Blueoctgal how has your trainer been having you use the Ecollar? How did you introduce it?
What makes the GSD go after a dog on leash is prey drive. Your dog must always be on a leash if you live in an urban or suburban area -- and nearly all have leash laws. It's very irresponsible to risk putting other people's pets in danger. Please make peace with the fact that your dog must be leashed--not just for the foreseeable future, but always.
I think that it's rare that prey drive is involved in dog to dog aggression. Mostly it's fear related, not prey related.
ANY dog can be trained to work off leash if the right methods are applied properly. In many "urban or suburban"
environments, it's appropriate to have a dog off leash. Even if you don't plan on ever letting a dog off leash, his recall should be reliable because accidents happen. Dogs bolt through doors, they pull collars over their heads and out of their owner's hands. They escape from back yards. Sometimes equipment breaks. EVERY dog should be trained to have a reliable recall and a reliable stationary command that he'll obey at a distance, no matter what distractions are present.
There is ABSOLUTELY no reason that EVERY DOG cannot have a reliable recall, except that it's owner is not willing to put in the work!
I'm not 100% sure if chasing cars is a prey drive thing. I think of prey as small, something to be eaten, I don't believe any dog out there thinks they're going to eat a car.
There is "small animal prey drive," which you refer to, and "large animal prey drive" which involves larger prey, such as a man, deer, etc., and yes, perhaps cars.
Your dog could care less that the other dog is on a leash. It actually makes that dog an easier target since that dog can't get away. It's the same reason why some dogs are leash aggressive...they are in fear because they know that flight is not an option so the only other option is fight. You really need to not rush your dog, get him back on a regular leash and work on LAT and getting obedience extremely reliable.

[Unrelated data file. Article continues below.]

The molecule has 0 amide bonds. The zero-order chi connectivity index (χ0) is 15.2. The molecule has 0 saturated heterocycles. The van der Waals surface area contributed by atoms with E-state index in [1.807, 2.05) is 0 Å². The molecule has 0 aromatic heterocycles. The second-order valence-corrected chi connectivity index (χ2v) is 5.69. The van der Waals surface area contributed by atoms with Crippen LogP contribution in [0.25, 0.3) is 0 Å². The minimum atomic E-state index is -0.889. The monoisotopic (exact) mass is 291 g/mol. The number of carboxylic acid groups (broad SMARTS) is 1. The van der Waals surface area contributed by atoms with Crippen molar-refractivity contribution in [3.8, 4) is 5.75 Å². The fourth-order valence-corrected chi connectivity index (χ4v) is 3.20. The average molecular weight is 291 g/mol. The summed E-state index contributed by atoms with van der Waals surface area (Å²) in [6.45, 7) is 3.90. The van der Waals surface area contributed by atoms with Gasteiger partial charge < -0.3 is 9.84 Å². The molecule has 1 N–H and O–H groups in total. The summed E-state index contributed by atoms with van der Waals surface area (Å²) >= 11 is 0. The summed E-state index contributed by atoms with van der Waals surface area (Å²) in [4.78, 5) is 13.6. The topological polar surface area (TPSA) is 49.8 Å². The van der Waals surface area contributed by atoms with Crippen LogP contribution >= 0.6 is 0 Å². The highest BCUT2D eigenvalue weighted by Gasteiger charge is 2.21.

I’m not sure what LAT is either. I agree that you need to work until your OB is "extremely reliable."
The dog should obey every command, without it needing to be repeated, no matter how far the dog is from you, (allowing, of course for him to hear, see, or feel the command), and no matter what distractions are present.
He has been great with recall at the beach - even with lots of distraction that's why it just got me that he kept going last night and at such a good, submissive - therapy in training young dog!
Not sure what "good submissive – therapy"
means. Can you explain please?
That's how I got my Aussie. He was not trustworthy off leash - his previous owner shipped him out (no trainers in this area) for expensive training - the trainer used an e-collar with no success - he finally told her he had never met such a stubborn dog.
Any trainer who tells you that a dog is "stubborn"
is not worthy of the title "TRAINER." Dogs aren't stubborn, that implies malice, they just have an agenda that is different from ours. DWDWDWD = Dogs Wanna Do What Dogs Wanna Do, is a saying I use to get this point across to owners. Often the things we want the dog to do, work at cross purposes to the instincts that nature put into the dog. When this happens we need to show the dog why it's in his best interest to do things the way that we want. This is pretty easy if you work WITH the dog's drives, rather than against them.
Remember the saying about getting your boss to do something ... make him think that it's his idea! If you can do this with your dog training, you're gold.